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January 8, 1926     The Jewish Transcript
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January 8, 1926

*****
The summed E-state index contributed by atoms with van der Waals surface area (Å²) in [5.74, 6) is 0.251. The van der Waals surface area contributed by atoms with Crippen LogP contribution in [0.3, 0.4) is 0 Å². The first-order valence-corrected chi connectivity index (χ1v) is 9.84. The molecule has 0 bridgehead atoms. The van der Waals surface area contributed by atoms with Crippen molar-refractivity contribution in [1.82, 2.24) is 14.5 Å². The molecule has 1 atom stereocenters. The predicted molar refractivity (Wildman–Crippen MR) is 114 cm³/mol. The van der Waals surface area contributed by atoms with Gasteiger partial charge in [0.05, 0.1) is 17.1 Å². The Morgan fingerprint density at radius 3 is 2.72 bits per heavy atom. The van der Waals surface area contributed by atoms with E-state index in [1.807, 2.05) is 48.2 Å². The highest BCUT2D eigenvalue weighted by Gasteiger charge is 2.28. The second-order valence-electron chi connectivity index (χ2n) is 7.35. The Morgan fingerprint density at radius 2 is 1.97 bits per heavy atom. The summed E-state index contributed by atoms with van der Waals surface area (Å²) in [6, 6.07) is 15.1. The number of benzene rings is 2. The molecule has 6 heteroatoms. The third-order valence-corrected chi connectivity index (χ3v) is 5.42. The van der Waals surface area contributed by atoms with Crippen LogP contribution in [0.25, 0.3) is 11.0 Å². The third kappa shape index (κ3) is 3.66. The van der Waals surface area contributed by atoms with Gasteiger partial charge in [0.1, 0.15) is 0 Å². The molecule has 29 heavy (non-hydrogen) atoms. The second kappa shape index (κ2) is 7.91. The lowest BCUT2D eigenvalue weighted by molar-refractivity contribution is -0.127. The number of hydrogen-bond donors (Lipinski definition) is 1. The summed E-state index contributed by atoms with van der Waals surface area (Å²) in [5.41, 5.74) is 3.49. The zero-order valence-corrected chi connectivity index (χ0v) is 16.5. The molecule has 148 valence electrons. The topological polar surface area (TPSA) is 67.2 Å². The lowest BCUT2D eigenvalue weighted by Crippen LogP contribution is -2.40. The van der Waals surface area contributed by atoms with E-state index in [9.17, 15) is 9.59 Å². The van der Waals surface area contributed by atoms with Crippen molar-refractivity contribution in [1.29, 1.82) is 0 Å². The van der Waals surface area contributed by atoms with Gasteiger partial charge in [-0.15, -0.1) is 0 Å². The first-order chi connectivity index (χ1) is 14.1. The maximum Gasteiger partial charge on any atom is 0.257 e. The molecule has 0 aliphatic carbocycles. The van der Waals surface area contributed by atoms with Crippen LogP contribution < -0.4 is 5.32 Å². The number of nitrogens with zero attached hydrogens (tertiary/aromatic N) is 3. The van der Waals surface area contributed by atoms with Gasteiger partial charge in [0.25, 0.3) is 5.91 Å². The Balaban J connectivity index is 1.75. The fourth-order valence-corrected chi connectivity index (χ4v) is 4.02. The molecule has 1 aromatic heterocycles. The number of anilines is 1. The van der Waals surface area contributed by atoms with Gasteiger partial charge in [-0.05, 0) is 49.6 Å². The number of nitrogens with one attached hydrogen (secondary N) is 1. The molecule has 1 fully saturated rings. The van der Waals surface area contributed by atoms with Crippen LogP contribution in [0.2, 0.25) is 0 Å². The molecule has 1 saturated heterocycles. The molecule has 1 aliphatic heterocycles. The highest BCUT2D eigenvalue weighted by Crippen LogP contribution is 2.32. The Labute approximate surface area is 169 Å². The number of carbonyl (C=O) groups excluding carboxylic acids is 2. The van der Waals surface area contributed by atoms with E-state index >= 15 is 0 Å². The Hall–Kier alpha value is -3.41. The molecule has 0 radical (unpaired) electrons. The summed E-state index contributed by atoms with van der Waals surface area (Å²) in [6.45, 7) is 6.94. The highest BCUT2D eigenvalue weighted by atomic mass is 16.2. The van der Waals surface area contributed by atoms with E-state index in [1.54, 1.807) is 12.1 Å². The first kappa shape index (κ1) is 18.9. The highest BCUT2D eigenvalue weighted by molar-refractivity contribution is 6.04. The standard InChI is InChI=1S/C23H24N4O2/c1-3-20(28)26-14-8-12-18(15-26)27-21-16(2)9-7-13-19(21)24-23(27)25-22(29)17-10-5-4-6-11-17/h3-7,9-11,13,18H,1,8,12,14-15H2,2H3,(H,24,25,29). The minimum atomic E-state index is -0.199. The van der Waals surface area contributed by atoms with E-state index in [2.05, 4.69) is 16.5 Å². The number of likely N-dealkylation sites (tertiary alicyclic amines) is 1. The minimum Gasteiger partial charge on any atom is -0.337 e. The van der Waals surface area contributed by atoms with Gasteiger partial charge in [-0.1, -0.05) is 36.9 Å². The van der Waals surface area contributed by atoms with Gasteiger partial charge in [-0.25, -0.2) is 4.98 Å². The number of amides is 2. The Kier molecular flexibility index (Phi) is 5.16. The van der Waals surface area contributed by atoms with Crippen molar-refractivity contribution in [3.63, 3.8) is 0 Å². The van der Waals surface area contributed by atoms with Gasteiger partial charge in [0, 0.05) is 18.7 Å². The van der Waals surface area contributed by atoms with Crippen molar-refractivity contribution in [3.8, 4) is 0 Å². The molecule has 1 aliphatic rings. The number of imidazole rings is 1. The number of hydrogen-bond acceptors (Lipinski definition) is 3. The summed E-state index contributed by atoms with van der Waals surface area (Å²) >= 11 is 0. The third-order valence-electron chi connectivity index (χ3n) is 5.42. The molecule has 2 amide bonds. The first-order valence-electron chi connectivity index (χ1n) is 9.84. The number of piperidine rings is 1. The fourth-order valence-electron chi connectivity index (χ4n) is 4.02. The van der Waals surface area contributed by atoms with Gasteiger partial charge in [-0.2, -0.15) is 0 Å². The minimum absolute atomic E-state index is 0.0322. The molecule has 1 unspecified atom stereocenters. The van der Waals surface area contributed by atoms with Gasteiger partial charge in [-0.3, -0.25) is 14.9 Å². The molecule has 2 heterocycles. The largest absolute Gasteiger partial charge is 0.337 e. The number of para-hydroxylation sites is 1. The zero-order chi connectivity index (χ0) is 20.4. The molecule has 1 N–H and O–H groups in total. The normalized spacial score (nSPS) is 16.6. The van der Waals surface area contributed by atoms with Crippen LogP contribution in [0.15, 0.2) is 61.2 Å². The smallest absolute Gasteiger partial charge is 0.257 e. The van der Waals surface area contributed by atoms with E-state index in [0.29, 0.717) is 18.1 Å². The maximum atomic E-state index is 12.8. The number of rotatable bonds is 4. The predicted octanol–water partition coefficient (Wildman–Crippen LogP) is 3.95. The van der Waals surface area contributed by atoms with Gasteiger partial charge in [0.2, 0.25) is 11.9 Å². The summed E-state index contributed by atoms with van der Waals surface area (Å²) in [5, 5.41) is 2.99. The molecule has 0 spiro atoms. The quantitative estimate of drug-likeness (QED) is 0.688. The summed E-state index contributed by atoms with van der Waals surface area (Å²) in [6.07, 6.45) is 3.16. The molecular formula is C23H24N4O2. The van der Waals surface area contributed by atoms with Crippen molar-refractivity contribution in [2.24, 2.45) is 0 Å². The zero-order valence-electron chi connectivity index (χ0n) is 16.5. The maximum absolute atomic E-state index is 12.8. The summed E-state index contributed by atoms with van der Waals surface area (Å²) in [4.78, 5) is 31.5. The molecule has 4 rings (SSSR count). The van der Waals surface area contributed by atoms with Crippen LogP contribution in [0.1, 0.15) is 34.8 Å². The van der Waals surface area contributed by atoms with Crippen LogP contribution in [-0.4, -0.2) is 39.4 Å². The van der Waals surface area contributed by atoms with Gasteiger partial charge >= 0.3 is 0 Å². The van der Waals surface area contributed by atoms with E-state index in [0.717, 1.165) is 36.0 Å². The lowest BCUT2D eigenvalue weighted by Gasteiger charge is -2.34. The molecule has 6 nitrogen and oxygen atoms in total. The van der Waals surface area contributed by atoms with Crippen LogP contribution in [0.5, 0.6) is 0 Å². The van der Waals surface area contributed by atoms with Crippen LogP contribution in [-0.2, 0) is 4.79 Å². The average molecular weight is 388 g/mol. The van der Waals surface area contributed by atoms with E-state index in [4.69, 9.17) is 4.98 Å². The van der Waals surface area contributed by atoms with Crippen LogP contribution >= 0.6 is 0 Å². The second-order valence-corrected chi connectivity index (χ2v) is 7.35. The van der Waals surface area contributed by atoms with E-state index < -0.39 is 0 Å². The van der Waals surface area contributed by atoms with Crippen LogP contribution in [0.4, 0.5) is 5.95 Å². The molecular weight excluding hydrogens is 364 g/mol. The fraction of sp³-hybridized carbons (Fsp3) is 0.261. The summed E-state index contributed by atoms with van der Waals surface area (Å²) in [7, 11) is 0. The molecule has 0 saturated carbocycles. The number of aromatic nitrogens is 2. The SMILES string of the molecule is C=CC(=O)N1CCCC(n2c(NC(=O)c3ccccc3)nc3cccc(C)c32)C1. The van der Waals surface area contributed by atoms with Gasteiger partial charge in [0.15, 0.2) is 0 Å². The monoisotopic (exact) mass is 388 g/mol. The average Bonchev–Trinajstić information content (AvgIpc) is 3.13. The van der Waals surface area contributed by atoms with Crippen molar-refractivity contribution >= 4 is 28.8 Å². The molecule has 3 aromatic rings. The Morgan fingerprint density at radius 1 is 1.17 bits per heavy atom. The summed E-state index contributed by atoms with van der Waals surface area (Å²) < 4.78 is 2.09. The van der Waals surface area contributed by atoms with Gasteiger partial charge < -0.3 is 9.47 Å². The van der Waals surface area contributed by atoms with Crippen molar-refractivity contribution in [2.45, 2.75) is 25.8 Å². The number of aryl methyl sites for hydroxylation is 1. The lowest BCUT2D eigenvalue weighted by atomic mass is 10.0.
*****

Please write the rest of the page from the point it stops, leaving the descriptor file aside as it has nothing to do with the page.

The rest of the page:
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Jan. 8., 1926 Page Two '! iSb tangript "The Ho=Ooh,o,,w,paperery.O,, Paec f F. E. OLLINGER CO. I II | REAL ESTATE III H INVESTMENTS H/ I FARM 00NDS I/ I INSURANCE / . EXCHANGES .[ wiMm: MEdhF:ggdb g entertained BROKERAGE ] on December 27 Tea at her home I RENTALS II I LEASES I] Mr. and Mrs. E. Egrin are receiv- e/ ing congratulations upon the birth of a daughter, on Saturday, Janu- conclave in Omaha. cry 2, at the Columbus Sanitarium. The House oi No Disappointments Wholesome, well prepared Food served with an ef- ficient cheerfulness t h a t fully meets one's desires. BOULEVARD CAFE P. T. JENSON 1422 Fourth Avenue SEATTLE Mr. Max Weinstein is now on his way to Honduras. He will return to Seattle about the first of February. Miss Janette Brown entertained Monday evening with a box party at the Orpheum. The party of twenty-one guests then were taken to the Club Lido, where a supper was served. Miss Dorothy Schubach enter- tained Sunday evening with a din- ner for twelve at the Glendale Golf and Country Club. Miss Marianna Burnett and Miss  =_= PHONE OFFICE RESIDENC ELIOT I581 EAsT 8 HOURS I O : TO 5 : AND BY APPOINTMENT HARRY S. TARICA Doctor of Chiropractic FACULTY MEMBER Slvrr[g COLLEGE OF CHIROPRACTIC _=-_ SUITE 5oz BIGI..OW BLIXX, SEATTLE _== - __= lllll Illllllll III ISlIIIIIIIISlIIIII|SSi|IIIIll IIIIISl IIISIIIIIIISIISSSlIIIISSlIII -:- .;. IIII III Jill Either in the popular Bob Net or Ill liil the regular style, these strong, Ill Nil well-fitting nets will give the III Illl highest degree of service. They Ill IHI are made to wear, and every net lU is globe inspected and perfect in Irll its envelope, iH IIII HOWE co., INC III , m" _. _m_ , V.ry r=nabl,, t Goebel's Nurseries N111111]$111}$1111115111151511151111115151111111111111111111111[11 ==_- i 6he PLANTATION - on the Rothell Highway Chicken Dinners Steak Dinners a la Carte Service = Dancing Every Evening IIBII[IHHIIlllllNIIIIIIIIIIIIIIIllIIIIIIIIIIIllII$,IIIII$111111,1111I KESSLER The Insurance Man I Write All Forms of Insurance BURGLARY AUTOMOBILE PLATE GLASS FIRE HOLD-UP ACCIDENT SPRINKLER HEALTH FORGERY COLLISION PARCEL POST LIABILITY ELEVATOR BONDS LIFE WITH LIPMAN & ESFELD INCORPORATED Pacific Block MAin 2842 Res. Phone BEacon 2273 Bertha Sehwabacher entertained i formally Saturday evening with a dinner dance at the Hotel Olympic in the Junior Ballroom. Covers i were laid for sixty-six guests. Those who were in Seattle for the Burnett- Schwabacher dinner dance from Portland, were: Mr. Joseph Lipschutz, Mr. Joe Tonken, Mr. Howard Minch, Mr. E. Sweet, Miss Amaley Hirsh, Miss Delphine Koshlin and Miss Helen Mandels. Mr. Jack Rosenberg, Mr. Norman Burnett and Mr. Kenneth Schoen- feld entertained with a mid-night supper party last Saturday evening, in honor of Mr. Henry Harris. Mrs. Frederick Fisher enter- tained with a luncheon Monday at the Olympic Hotel, in honor of Miss Belle Blum who is visiting here with her sister, Mrs. Leo Schwa- bacher. Miss Johanna Eckstein enter- tained Saturday with a luncheon at the Glendale Golf and Country Club. Covers were laid for twelve. Mr. and Mrs. Melville Monheimer were at home to their friends Tues- day evening in celebration of their tenth anniversary. Mr. and Mrs. Max Willton of San Francisco, are visiting here. Mr. and Mrs. Willton have been enter- tained by Mr. and Mrs. Simon Bur- nett. Sunday evening saw the largest number of dinner guests ever served at the Glendale Golf and Country Club. Over fifty members and their guests dined. After din- ner, dancing, mah jongg and cards were enjoyed by those who spent the evening. Mr. and Mrs. Gene Seligmann an- nounce the Bar Mitzvah of their son, Harold on Saturday morning, January 16, at Temple de Hirsch. Mr. and Mrs. Seligmann will be at home on Sunday, January 17, from we until five o'clock. The opening of the Glendale Golf and Country Club on New Year's eve, was by far the most elaborate nd most successful party ever giv- en in this city. More than one hundred and fifty guests and their friends were served the New Year's dinner. Entertainment was pro- vided for by dancers from Mary Ann Wells school of dancing. An orchestra entertained with dance music. This party marks the start of the social activities for the com- ing year. Mr. Berman Schoenfeld, Jr. and Mr. Herbert Schoenfeld, Jr., spent the holidays in New York and Bir- mingham, Ala. Mr. Jerome Pickard visited with friends in New York during the holiday season. Mr. John R. Blum spent the New Year's at Paradise Inn, on Mt. Rainier. Mr. and Mrs. H. Rosenthal en- tertained a number of friends at their home last Sunday evening. A no host New Year's eve party was given at the home of Mrs. Rose Clein, attended by eighteen couples. They all attended the midnight matinee at the Orpheum. Mr. and Mrs. A. Shaefer an- nounce the engagement of their daughter, Gertrude, to Mr. Nathan Cohen, son of Mr. and Mrs. Paul Cohen of this city. Miss Mollie Marcus entertained at an engagement party on Satur- day night, in honor of her brother's fiancee, Miss Bertha Grossman, of Spokane. Twenty couples were present. Mr. and Mrs. Ira Cohen enter- tained with a dinner party at their home, Sunday, January 3, in honor of Mr. Harry Marcus and his fian- cee, Miss Bertha Grossman of Spo- kane. Mr. and Mrs. A. S. Malakoff en- tertained a number of friends at their home last Sunday, January 3, in honor of their 22rid wedding an- niversary. Miss Bertha Grossman left for her home in Spokane last Monday night, on the Oriental Limited. Mrs. S. Cohn entertained a num- ber of friends and also thirty-five children in honor of her daughter, Pauline's sixth birthday, December 30, at the St. Regis Hotel. After lunch, the guests enjoyed bridge and whist. Mrs. R. Marcus entertained at a luncheon shower, Saturday, Janu- ary 2 in honor of Miss Bertha Grossman. Miss Grossman's mar- riage to Mr. Harry Marcus will be a June event. Miss Fanny Shifrin and Miss Min- nie Gustanoff spent the week of Christmas vacation at the home of the former's parents, Mr. and Mrs. A. Shifrin, at Wickersham, Wash- ington. The Rhotong entertained with a party at the ,Club Lido on Saturday evening, January 2, the occasion being a farewell party for Mr. Harry Neer who is leaving for an extended business trip to San Fran- cisco and Los Angeles. Mr. Harry Cohen was delightfully surprised with a birthday party at his home on Saturday evening, Jan- uary 2. The Auxiliary to the Seattle Tal- mud Torah will have their sewing afternoon on Tuesday, January 12, at the home of Mrs. H. Lasky, on 16th and Jefferson Street. Mr. and Mrs. I. Zetin entertained at a dinner party New Year's day, honoring their brother-in-law, Mr. M. Karp of Brooklyn, New York. Guests included Mr. and Mrs. Genser and family of Tacoma, Mr. and Mrs. A. Horowitz and family, Mr. and Mrs. B. Oseran and family and Mr. Harvey Hallischer. At the suggestion of Mr. Horo- witz, a sum of twenty dollars was raised and donated to the Chesed Shel Emeth of Seattle. Mr. and Mrs. Jacob Lavansky an- nounce the marriage of their daugh- ter, Eleanor Sylvia, to Mr. Stanford Oppenheim, on January 1. At a meeting of the Hebrew Free Loan Association held on December 28 the following officers were elect- ed: Mr. Homberg, President; P. Thomas, Vice President; A. Gold- barg, Treasurer; and E. Erdrich, Secretary. The following Board of Directors was also elected for the coming year: J. Chernickoff, A. Steinberg, H. Ruffak, L. Derman, W. Rabenowitz, B. Mayo, S. Jaffe, H. Mesher and E. Egrin. I he regular monthly meeting of the Seattle Ladies Auxiliary to the J. C. R. S. will be held Wednesday, Janu- ary 13th at 2 P. M. in the Vestry room of the Congregation Biehur (holim at 17th and Yesler. Installation of officers will be held. Members are urgently requested to attend. Dr. Jas. Sender has recently re- turned from Ketchikan, Alaska for a short visit with his parents, after which he will return to Alaska to resume his duties. Dr. A. Baumsehweiger announces the engagement of her sister, Zlata Gale to Mr. Morris H. Sender. HERZL CONGREGATION TO HOLD A FAIR AND BAZAAR The Herzl Congregation takes pleasure in announcing a Fair and Bazaar to take place in the very near future at the Synagogue, corner of 20th Ave. and E. Spruce Street. Seattle Jewry is proud of the achievement of the Herzl congrega- tion in the last two or three years, when a hand-full of members in the old synagogue got together for the purpose of erecting a Temple that would be a monument for any large Eastern citv with a much larger Jew- ish population than Seattle's. The beautiful new synagogue is ample proof of their success. At the same time it's membership grew in large numbers and now the Secretary boasts of a membership of nearly 500. Seattle merchants will be ap- proached shortly for theDurpose of receiving merchandise for the Fair and Bazaar. The officers and mem- bers of the Herzl Congregation hope that the committees will be cheer- fully received by non-members as well as members. "WAPPIN' WHARF" PIRATES TO"CUT UP" AT CENTER TONIGHT Avast there, you lubber! Battin' your hatch and set to port to see oi' Flint's own pirates come ter life agin'! For on January 9, at 8:30, the Neighborhood Players of the Edu- cational Center will present Chas. Or, unbaum BFos. Sixth Avenue, Between Pike and Pine Beautiful Occasional Furni|ure for the New Home r A Comfy Cane Rocker, a Beauti- fully Finished Tea Wagon, a Softly Shaded Lamp--it is these pieces that finds distinction and charm for the home. Our prices will convince you of the logic of buying here. Easy Terms Arranged to Suit Your Need Telephone gLliott 4910 Wm. Marceau S. Brooks' frightful comedy of COLLEGE PANTORIUM DYE WORKS, Inc. CLEANERS AND DYERS OF GARMENTS, RUGS AND HOUSEHOLD FURNISHINGS Call Office 1419 Fourth Avenue or Drive to Phone MAin 7680 for Driver. Plant 970 Denny Way, near Wesflake. CARSON HAIRDRESSING Established 1908. The orig- inal school of the Northwest. Complete or partial courses taught. Permanent Wave, full head for short time only, a special at $5.00. Marcelling, Hairdressing or Shampooing, 25c. Children's Haircutting, 25c. Licensed Men Barbers on Shingle Bob. "The School That Knows Its Subject.'" J. ELROFF, Prop. grog-soaked, wooden-legged, patch- eyed pirates in the Center's audi- torium. The play, one of the author's best, deals with a crew of "retired" buccaneers who make an easy liv- ing by a clever ruse worthy of a genius' brain. A host of extremely funny situations carry the plot on until it reaches the climax with a bang, and goes on funnier than ever. And the characters! Imagine a wooden-legged, whisker-proud pi- rate--a heavy-set hook-armed plot- ter--a one-eyed bragging sneak-- a man of mystery--a fat, toothless old hag--a slinking, hissing for- tune teller--a beautiful girl---mys- tery. According to Sadie Meyer, prop- erty mfstress, nothing is left un- done to make the production a big success, even greater than that en- joyed by the play "Madame But- terfly," given by the Dramatic Club last year. "Appropriate stage settings and artistic lighting effects promise to add to the interest of the produc- tion," Miss Meyer stated. William Marceau, well known in amateur dramatic circles of the city, and a popular member of the Cornish Players, is directing the play and is taking the part of the Duke, character lead of the presen- tation. Mr. Marcean took a part in the same comedy when it was given at the Cornish Little Thea- tre with so much success some time ago. Martha Kurus takes the part of Darlin', female character lead while both Ida Plotkin and Harold Newman play important parts in the plot of the story. The pirate captain is portrayed by Jack Smart. Other members of the cast are: Old Meg, played by Rose Fine Patch Eye, played by Joe Parker Sailor Captain, played by Alex Kaplan; Sailors, played by Abe Gustinoff and Harry Arvon. Tickets can be obtained at the Educational Center's office for 50c. TO RAISE MONEY FOR CHARITY PURPOSES A large Mah Jongg and card party, to raise money for charity purposes, will be given by the Junior Council of Jewish Women, on Tuesday evening, January 19th, at the Temple Center. This will be the first social function the Junior Council has sponsored since its organization. -" The making of Baby Layettes has been one of the greatest lines of chaitable work the Junior Council has undertaken, and though the girls do all of the sewing and work on the layettes, quite a bit of money is needed to buy materials and sewing equipment. In order to raise this money is the purpose of the party. The tickets are 50 cents a person, and each person desiring to come should arrange a table of four, among their friends to play. Those arrang- ing their own tables must bring their own Mah Jongg sets or cards, but if there are any who cannot make up 'a table, one will be made up for them at the party. Miss Bertha Martin, president of the Junior Council, is heading the general committee on the party, and Miss Zelma Friedlander, chairman of the Social Service and Layette com- mittee, has charge of the tickets. The rest of the party force includes Miss Ellen Emanuel, refreshments; Miss Evelyn Reid, tables; and Mrs. Fred groan, publicity. ?ts are now bcing sold, and they will also be available at the door. Prizes will be given and refresh- ments served. Have you something to sell A(lver- rise in this paper. Phone Main 2715. THIRD FLOOR YALE BLDG. (Opposite Postofflce) PHONE MAIN 2394 Davenport Engberg School of Violin Directed by Mine. Davenport Engberg Teacher of MILDRED DOW, 12 year old Artist Pupil 1702 Belmon Ave. Phone East 1800 A SHOP UNUSUALLY ATTRACTIVE Filled with that Fine Art Truly of the Orient BAKER'S FIFTH AVE. AT UNIVERSITY ST. At the Sign of the Heathen Do Seattle Talmud Torah Shows Steady Gain The Seattle Talmud Torah, the officers report, is seadily gaining in attendance of new children. The classes are being increased and new ones formed. The children are satisfactorily progressing in their studies. The nine children graduated December 20 are still attending the Talmud Torah and are very diligent students. They receive instructions in the Talmud by the principal, Mr. Chernochof- sky. These graduates are anxious to pursue the study of the Talmud in the same institution where they first learned the sounds of the He- brew alphabel; and to provide a proper class for them, not injuring the established ones, more money is required. To get the necessary money to manage the Seattle Tal- mud Torah properly, the officers decided to lunge a large drive for = new members. Every Jew in Seattle realizes the absolute necessity of maintaining an institution where our rising gen- eration may receive proper instruc- tions in the rudiments of Judaism. There is not a Jew in our commun- ity that doesn't take pride in the instructions given to the children in the Seattle Talmud Torah. Ev- eryone who is a little familiar with the system of the teaching there extols it. The management is anx- ious that all the Jews of Seattle acquaint themselves with the teachings and the progress of that institution. The present membership of the Seattle Talmud Torah is too small to function properly that institu- tion. The president, Mr. Kessler, spends two hours every day there and he knows what greater prog- ress could be made if the financial were there. The vice-presi- dent, Mr. M. Aronin, has been act- ively connected with the Talmud Torah for the past decade, and he, more than any other one, is in a position to know the merits and faults, the ins and outs there. He finds all the merits with our child- re1] and all the faults with us. Our indifference hinders the growth of l the Talmud Torah. The Board of Directors, consisting of A. Spring, the Hurwitz brothers, J. Cohen, H. Waxman, C. Miller and a number of other gentlemen, work hard to interest Seattle Jewry in the Tal- mud Torah. Their goal is one thou- sand members. Before the Pass- over is here that number must be reached. Their call is the call of the Maccabees: "Who is zealous for the Lord let him come to me." If you wish to have the Jewish Our Dancing Studio is in charge of Miss May Tibbetts formerly with the Will King Co. Alllatest dances taught. En- tertainment furnished for all occasions. Van Ethel Theatrical Studio AND BOOKING EXCHANGE Artists' Representative 101 Heilig Building ELiot 6573 A NEST EGG Many .... finds that the Life Insurance he bought to protect his loved ones accumu- lates to values that save his business in time of great need. Ask about our unique service. CARL A. OLSON PHOENIX MUIUAL LIFE INNRJlNCE CO, ORGANIZED 1851 4458-66 Stuart Bldg. Main 3063 EYE EXAMINING EYE GLASS MAKING Largest Stock of Artificial Eyes in the Northwest SEATTLE OPTICAL CO. 214-17 Seaboard Bldg. children receive proper Jewish training, if you are for the perpet- uation of Judaism, become a mem- ber of the Seattle Talmud Torah. One of the Two CARD PARTY FOR ILL BOY SUCCESS A card party given by the Lad- ies' Auxiliary of the Working Men's Circle, Saturday evening, December 26, at the Circle Hall, for the benefit of a Jewish tuber- cular boy, proved very successful, netting a hundred dollars. The money was turned over to Dr. Shoenwald, who is attending the boy. According to the phySi- cian, the patient is in good condi" tion for a speedy recovery. Mrs. Hyman Lerner, chairman of the committee in charge of the affair, stated that she wished to thank the members of the auxil- iary, as well as the branch mem- bers, for their kind cooperation in making the party the success that it was. PARENT-TEACHER'S ANNUAL MEETING The Fifth Annual Parent Teacher's meeting, conducted under the aus- pices of the Ladies' Auxiliary will be held in the Temple Center, MondaY, January llth at 8:00 P. M. The purpose of thc meeting is four- fold. First: To enable parents to meet the teachers of their children. Second: To make it possible for parents to confer with the teacher re- garding their children. Third: To understand what the religious school is attempting to do. Fourth: To tatce council together as to how the re- ligious school might be improved. A program to be participated in bY parents and teachers has been ar- ranged. It is hoped that both the fathers and the mothers will arrange to attend the meeting. Please do not forget the date, J an" uary 1 lth, and be present. ESTHER RACHEL KAMINSKY_ FAMOUS ACTRESS, DIeD Warsaw (J. T. A.)--Esther Rachel Kaminsky, well known actress of the Yiddish stage, died here at the age of 57. "The play is ended," were her last words. Madam Kaminsk.y. wa one of the pioneers on the Yl.d.clS stage in Eastern Europe and-v]slv America on sewn-al occasions where she met with success. She was onC of the first to act in Yiddish dramaS"